“Well, Ah guess so. Anyway, so the son learns to read; trial and error, ‘cause he is real smart.” Buford T watched his companion’s eyes become distant, and wondered if they were still focused on his narrative. Buford T enjoyed the attention immensely.
“Read me again what that paper done said.”
“Well I can read it, or do you want me just to tell you what it says in an condensed way?”
“It says, I guess; you knows best.”
“It says;” Daniel began. Eventually several men began to gather one by one near Daniel and Charles on what might be considered a porch just outside a wooden shack. The evening quickly faded into twilight. Daniel shook the newspaper straightening it so he could read it, then paraphrase it. “I guess this fellow; Jefferson Davis wants to be our president here in the south. It seems he wants to make life as we know it, like things are now; forever and ever. It says here that he has an inclination to take advantage of our labor so the economy can be upheld and thrive without collapsing. Apparently, he is willing to wage war with the northern states in order to maintain our successful economy. It seems that our working for nothing creates a thriving living for everyone else.”
The gathered men spoke in low voices and discussed what had been read. All of them felt that their lives were predictable, yet very uncomfortable and dangerous. The thought of having this dilemma continue forever was unpleasant and yet it was all they had known from the time of their birth.
“Well, it ain’t like we gots any hopes about this.” Said one man as he sucked on a grass stem, “Ah heard some folks at the last shack, tried to, you know, escape.” He murmured, “dey got a right proper floggin’ fo’ that, to be sure. Dey don’t look too good to me afta’ dat.”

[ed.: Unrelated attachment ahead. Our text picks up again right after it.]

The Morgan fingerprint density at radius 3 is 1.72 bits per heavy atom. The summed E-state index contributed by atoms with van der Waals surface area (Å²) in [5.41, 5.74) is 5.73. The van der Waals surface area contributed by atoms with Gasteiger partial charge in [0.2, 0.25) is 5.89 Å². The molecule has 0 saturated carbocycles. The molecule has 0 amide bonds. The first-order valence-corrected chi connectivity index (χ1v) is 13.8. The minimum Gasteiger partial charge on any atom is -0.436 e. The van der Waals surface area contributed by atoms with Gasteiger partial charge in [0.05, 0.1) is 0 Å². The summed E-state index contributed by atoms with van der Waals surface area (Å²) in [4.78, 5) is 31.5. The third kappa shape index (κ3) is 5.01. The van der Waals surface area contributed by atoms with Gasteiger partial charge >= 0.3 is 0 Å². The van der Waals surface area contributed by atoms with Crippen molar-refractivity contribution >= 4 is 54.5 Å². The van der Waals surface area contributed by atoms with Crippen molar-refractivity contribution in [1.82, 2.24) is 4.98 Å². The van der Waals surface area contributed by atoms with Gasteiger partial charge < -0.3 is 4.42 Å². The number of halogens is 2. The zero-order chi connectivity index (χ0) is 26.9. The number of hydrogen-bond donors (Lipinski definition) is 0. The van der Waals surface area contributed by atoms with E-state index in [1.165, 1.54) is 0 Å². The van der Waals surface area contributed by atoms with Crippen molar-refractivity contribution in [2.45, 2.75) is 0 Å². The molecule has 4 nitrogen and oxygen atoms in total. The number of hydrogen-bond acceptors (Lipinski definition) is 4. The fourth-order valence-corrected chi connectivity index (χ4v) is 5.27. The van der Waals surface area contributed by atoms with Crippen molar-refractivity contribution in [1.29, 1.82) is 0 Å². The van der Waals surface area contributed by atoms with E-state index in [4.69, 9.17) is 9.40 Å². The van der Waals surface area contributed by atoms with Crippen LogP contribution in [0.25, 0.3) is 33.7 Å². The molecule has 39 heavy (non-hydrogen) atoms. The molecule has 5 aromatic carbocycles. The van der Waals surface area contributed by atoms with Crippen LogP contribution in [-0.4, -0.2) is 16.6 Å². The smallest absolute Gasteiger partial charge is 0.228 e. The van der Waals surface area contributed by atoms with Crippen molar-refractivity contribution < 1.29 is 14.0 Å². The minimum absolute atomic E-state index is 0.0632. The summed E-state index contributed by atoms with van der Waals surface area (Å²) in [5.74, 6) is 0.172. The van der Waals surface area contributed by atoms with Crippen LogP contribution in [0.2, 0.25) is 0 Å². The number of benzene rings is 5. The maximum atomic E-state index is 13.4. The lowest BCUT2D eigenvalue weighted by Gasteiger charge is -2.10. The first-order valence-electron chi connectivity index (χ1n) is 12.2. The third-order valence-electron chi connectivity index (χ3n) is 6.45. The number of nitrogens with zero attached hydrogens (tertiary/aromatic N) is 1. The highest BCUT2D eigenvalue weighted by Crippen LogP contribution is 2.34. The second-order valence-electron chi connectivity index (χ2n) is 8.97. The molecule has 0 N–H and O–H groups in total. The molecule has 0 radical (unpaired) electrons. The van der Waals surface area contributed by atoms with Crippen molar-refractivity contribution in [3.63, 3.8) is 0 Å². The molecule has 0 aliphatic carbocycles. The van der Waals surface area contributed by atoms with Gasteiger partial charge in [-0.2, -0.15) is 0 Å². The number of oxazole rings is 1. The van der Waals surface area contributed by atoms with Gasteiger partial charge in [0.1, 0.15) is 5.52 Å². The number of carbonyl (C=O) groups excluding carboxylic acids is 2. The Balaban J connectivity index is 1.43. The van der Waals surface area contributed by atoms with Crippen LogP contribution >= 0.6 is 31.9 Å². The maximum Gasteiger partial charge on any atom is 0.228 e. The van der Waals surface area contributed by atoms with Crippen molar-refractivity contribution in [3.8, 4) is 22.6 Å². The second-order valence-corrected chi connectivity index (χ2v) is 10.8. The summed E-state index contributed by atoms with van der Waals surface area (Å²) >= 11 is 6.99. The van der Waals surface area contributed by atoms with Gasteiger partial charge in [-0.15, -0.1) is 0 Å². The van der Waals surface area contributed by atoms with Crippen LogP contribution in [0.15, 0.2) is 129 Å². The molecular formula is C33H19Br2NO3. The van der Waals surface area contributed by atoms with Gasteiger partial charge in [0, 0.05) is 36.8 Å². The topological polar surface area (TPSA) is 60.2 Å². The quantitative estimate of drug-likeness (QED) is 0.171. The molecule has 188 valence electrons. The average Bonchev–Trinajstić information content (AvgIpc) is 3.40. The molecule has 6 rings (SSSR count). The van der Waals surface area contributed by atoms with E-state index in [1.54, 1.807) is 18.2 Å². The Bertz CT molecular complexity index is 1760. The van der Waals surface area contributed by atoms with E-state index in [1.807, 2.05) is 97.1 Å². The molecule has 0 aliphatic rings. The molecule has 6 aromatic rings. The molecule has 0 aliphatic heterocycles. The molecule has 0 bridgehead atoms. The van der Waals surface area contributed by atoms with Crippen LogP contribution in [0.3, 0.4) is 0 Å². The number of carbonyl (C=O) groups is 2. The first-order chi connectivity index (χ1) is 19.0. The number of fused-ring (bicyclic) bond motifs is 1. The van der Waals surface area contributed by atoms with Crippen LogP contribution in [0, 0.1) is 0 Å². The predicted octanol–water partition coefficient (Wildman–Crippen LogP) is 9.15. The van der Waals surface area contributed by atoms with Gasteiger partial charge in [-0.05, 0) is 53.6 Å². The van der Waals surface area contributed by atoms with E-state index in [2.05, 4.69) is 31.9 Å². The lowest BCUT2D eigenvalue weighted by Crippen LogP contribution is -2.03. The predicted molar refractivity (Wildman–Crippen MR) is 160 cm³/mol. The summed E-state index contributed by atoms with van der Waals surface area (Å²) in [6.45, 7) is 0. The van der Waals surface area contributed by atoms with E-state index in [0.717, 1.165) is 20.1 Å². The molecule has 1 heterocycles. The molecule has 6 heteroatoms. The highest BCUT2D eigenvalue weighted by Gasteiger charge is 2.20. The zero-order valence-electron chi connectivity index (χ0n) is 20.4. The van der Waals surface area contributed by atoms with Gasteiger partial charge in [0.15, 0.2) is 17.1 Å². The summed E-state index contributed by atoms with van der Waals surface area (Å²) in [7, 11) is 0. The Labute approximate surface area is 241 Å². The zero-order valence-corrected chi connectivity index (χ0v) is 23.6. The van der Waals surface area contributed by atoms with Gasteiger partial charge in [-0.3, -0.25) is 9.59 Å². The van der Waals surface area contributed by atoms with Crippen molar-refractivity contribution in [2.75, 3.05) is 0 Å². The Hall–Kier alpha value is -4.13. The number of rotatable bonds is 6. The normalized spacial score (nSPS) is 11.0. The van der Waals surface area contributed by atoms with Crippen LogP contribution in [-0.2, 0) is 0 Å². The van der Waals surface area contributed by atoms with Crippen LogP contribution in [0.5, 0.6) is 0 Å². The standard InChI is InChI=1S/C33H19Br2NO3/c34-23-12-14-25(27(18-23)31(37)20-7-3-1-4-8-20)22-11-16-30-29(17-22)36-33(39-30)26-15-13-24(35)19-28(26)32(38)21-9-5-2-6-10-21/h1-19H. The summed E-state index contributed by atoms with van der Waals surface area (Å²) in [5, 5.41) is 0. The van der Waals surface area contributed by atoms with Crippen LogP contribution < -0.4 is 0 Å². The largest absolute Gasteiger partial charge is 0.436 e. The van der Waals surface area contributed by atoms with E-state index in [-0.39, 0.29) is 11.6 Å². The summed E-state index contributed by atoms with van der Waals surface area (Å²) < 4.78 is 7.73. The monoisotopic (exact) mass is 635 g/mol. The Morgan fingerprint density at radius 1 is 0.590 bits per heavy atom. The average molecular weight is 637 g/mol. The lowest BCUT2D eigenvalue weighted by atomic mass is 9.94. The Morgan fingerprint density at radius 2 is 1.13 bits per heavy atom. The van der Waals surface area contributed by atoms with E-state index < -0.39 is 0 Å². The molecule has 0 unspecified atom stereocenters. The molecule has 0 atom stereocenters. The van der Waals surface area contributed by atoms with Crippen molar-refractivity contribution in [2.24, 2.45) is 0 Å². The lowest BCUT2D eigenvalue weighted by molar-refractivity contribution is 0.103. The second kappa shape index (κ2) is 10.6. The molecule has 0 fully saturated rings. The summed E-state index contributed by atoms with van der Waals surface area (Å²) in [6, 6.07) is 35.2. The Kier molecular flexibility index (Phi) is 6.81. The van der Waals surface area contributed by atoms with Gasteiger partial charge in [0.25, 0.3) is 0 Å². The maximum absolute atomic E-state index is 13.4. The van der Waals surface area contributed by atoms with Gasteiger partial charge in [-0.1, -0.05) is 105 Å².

“There is also a declaration from the Constitutional Union Convention,” continued Daniel. “This is a group of men. There is to be a meeting in Baltimore and a list of men that are going there to uphold the constitutional rights of slave owners in our state of Georgia. They want not only keep slavery, but to uphold the capture of fugitive slaves; even if they escape to the Free States.”
“Ah hear dat if ya make it to dey north, you is home free,” uttered another man.
“With this law, that would not be the case,” stated Daniel.
“Yeah, but it’s not like we gots some kinda’ map, anyway; and how far is dey north exactly? And I don’t want no slave catchers after me, no how!”
Just then, a pure black cat emerged from some scraggy bushes to join Daniel and the men. Next to him walked a delicate tuxedo kitty named Nectarine. They sat at the far end of the porch and listened to the banter. A friendly man in a worn straw hat and dirty cotton shirt used his hands and arms very expressively to make his points. Each of the men had a ceramic mug and frequently sipped the water. Thousands of crickets chirped in the oncoming darkness.
“What do you suppose these men are talking about Jackson?” asked Nectarine.